Well, I seem to be slipping away from my original point about boundaries, but only a bit. A fixed, predictable outcome is a kind of boundary. It is an endpoint, a destination. In a traditional class or xMOOC, that boundary is discrete. A cMOOC does not have an endpoint or destination. Rather, it is more like another complex system, thunderstorms. Like thunderstorms, cMOOCs build in intensity, form their new structures (not random, but not totally predictable either), expend their energy, and subside, though they can continue to echo long after the thunder has stopped. So here's Richardson's main point about the distinction between complicated and complex systems: "the boundaries describing subsystems in a complicated system are prescribed and fixed whereas the boundaries delimiting subsystems in a complex system are emergent and temporary."

Anyone who has been in a cMOOC can see this fluidity of boundary, for instance, in deciding who is a student in the MOOC and who isn't. If you define student as someone who is actively participating in the MOOC, then that shifts wildly from week to week as people engage, disengage, get distracted, re-engage. And who's the teacher? That can be slippery as well. You can easily measure and quantify enrollment in a traditional class. Measuring a cMOOC is more like measuring a thunderstorm. Just when is a cloud part of the thunderstorm, and when isn't it? That can be hard to quantify or even qualify. The boundary keeps shifting as the thunderstorm, or cMOOC, evolves in its phase space. Come to think of it, developing procedures for defining the phase space of a cMOOC might be a fine start to evaluating them, but it's beyond my abilities.

So what does Richardson say about boundaries in complex systems? In short: "The only real absolute boundaries in a complex system are those that define the basic constituents and their interrelationships. All other boundaries are emergent and temporary. In order to relate these arguments to the real world it is assumed in addition that the universe is a complex system, i.e. the one and only well-defined system." He's having his cake and eating it, too, which is entirely permissible. The only complex system with absolute boundaries is the Universe itself. All other boundaries—in other words, everything else that we know about, including superstrings—are emergent and temporary. Now, curiously enough, this includes both traditional classrooms and xMOOCs as well as cMOOCs; the difference is that cMOOCs recognize and encourage emergent and temporary boundaries and structures, while xMOOCs and traditional classrooms pretend that their boundaries and structures are permanent and in some way blessed or sanctioned.

Okay, then, let's assume for the sake of argument that boundaries really are emergent and temporary. Does that mean that anything goes, that we can create boundaries where we wish as we wish, as the constructivists would have?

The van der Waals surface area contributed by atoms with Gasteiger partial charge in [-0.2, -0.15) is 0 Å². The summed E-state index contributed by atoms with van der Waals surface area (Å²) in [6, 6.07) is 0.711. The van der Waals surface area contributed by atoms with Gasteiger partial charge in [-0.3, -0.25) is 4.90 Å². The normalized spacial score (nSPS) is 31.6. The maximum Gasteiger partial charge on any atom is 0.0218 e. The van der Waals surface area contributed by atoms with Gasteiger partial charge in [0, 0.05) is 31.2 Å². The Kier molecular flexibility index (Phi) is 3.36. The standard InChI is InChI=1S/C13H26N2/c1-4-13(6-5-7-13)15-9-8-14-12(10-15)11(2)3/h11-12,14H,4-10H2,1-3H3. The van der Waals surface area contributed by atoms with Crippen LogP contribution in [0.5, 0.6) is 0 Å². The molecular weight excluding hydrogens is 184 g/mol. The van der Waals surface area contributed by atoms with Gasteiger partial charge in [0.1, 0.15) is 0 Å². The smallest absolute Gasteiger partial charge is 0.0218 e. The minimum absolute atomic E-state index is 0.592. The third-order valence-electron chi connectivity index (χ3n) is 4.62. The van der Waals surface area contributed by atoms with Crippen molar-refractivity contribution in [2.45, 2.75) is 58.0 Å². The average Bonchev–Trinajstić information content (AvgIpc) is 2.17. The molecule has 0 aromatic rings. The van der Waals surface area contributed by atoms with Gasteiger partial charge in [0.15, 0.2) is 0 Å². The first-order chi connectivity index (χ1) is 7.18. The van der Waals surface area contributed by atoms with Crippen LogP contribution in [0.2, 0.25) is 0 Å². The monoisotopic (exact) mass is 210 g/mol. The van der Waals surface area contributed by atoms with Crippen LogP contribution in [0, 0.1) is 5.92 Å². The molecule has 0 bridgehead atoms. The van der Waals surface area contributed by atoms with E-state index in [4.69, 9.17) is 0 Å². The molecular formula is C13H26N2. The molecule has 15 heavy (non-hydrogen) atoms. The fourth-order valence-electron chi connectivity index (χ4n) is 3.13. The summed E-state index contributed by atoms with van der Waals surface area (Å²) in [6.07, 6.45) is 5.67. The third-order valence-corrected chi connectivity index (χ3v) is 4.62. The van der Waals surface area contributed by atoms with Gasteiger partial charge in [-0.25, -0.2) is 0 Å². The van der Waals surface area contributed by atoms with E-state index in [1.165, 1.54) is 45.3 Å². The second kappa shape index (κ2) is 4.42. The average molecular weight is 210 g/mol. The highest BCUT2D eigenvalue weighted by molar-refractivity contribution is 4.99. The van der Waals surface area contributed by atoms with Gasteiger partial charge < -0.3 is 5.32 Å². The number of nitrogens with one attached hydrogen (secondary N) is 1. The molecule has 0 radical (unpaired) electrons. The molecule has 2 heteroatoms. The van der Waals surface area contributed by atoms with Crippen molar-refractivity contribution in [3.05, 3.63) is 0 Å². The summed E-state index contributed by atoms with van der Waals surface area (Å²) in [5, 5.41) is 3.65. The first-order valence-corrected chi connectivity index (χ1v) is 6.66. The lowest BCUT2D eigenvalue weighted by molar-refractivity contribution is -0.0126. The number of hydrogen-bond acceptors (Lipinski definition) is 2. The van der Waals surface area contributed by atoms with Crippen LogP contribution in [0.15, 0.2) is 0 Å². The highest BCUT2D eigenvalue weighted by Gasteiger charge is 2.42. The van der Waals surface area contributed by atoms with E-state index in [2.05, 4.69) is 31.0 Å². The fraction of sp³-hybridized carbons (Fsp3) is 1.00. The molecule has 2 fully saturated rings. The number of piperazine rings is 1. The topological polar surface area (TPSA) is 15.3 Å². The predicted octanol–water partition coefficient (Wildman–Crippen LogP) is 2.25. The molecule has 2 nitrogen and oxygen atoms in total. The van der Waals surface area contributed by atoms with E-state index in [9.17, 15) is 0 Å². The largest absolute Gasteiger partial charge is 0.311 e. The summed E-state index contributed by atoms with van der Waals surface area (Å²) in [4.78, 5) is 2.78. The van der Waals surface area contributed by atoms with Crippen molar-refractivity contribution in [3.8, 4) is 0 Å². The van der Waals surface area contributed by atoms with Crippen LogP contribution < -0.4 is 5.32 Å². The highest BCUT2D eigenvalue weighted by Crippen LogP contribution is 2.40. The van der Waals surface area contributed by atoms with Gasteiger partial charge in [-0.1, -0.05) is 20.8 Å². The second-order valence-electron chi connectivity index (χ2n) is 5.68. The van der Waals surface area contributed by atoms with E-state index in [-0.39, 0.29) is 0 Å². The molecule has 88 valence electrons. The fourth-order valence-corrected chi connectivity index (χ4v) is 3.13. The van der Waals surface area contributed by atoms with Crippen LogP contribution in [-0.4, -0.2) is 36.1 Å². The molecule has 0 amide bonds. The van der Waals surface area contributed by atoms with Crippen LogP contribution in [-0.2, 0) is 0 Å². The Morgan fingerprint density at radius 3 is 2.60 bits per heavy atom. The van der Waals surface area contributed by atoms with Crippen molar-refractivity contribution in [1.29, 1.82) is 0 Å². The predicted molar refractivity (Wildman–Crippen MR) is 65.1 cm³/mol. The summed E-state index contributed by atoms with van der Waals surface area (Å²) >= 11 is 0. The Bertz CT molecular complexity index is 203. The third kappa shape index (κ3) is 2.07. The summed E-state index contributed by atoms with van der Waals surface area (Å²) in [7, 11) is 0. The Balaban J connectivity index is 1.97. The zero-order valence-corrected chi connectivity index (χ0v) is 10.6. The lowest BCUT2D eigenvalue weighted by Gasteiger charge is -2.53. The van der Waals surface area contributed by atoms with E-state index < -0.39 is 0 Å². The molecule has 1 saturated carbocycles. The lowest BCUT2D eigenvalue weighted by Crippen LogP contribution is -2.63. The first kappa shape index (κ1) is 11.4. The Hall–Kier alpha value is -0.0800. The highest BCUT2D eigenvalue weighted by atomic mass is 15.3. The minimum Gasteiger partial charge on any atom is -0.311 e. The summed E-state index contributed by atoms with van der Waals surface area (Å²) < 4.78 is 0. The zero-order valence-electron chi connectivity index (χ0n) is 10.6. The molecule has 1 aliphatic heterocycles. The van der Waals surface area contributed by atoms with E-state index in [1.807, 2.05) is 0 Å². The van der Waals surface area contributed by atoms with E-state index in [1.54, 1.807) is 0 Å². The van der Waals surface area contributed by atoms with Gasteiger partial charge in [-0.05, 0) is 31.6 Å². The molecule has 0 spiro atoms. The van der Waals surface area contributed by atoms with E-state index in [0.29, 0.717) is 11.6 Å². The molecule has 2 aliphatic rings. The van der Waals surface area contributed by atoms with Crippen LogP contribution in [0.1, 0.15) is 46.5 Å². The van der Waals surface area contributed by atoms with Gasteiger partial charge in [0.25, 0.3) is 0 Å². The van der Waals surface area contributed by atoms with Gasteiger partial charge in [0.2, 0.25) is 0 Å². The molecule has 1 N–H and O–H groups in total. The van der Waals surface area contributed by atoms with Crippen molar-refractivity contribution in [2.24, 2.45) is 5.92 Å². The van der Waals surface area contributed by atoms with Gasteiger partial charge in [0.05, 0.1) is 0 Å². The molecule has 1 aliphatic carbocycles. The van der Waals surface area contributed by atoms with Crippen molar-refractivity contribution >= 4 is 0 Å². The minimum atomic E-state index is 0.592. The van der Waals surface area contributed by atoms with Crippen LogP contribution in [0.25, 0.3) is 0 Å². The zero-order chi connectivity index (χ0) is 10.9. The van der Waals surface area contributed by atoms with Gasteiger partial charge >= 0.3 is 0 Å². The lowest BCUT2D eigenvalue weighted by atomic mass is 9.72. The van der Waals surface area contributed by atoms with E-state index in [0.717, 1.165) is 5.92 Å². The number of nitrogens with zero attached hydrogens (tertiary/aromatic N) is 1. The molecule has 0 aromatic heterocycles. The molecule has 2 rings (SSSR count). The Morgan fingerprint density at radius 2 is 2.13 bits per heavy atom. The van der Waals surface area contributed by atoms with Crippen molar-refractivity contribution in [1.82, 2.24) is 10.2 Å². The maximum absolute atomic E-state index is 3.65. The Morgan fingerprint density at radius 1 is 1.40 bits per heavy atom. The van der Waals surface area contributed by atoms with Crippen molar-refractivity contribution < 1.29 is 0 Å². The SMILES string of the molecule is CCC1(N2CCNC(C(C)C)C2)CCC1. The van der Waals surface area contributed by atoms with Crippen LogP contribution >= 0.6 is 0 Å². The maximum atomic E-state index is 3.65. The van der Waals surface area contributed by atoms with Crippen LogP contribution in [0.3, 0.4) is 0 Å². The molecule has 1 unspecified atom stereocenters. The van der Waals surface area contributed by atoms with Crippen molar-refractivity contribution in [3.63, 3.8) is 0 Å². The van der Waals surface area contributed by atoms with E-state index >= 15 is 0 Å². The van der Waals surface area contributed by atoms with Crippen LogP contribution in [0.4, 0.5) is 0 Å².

Richardson says no. He insists that we do not need to resort either to a constructivism that insists that "all boundaries are created in our minds and as such do not correlate with objective reality at all" or to a naive realism that insists that our ideas "perfectly map to their espoused objects." We can map reality, and those maps are based on the interactions of two complex systems, which implies a complex interaction: natural reality and conceptual reality. As Richardson says of the relationship between the natural and conceptual:
Rather than having a fixed relationship with natural boundaries, or having no relationship at all, conceptual boundaries do have a complex and changing relationship to reality. Sometimes this link might be so tenuous as to be unusable. Sometimes this link is so strong as to give us the impression that we might actually have absolute Truth to hand.
As Richardson says, "In the field of complexity there is evidence that, though there may be no real boundaries, there are resilient and relatively stable emergent structures." Mapping the world, then in the sense of Deleuze and Guattari's cartography, is problematic, but it is not impossible. Boundaries both conceptual and natural make that mapping possible, even necessary. They also make it temporary and emergent.

Thursday, July 18, 2013

MOOCs, Transdisciplinarity, and Thinking Big

In his 2004 Phi Beta Kappan essay entitled Thinking Big: A Conceptual Framework for the Study of Everything, self-described contrarian educator Marion Brady writes that "the main task of educating is to help students make more sense of the world, themselves, and others" (p. 277). He attacks the current state of knowledge as represented in the plethora of academic subjects and disciplines and insists that such a fragmented approach to knowledge will, in the words of Buckminster Fuller, "be the undoing of the society." He quotes Fuller again in a marvelous 1980s complaint to American educators: "What you fellows in the universities do is make all the bright students into experts in something. That has some usefulness, but the trouble is it leaves the ones with mediocre minds and the dunderheads to become generalists who must serve as college presidents . . . and presidents of the United States." I truly wish I had said that, but … well, he was Buckminster Fuller.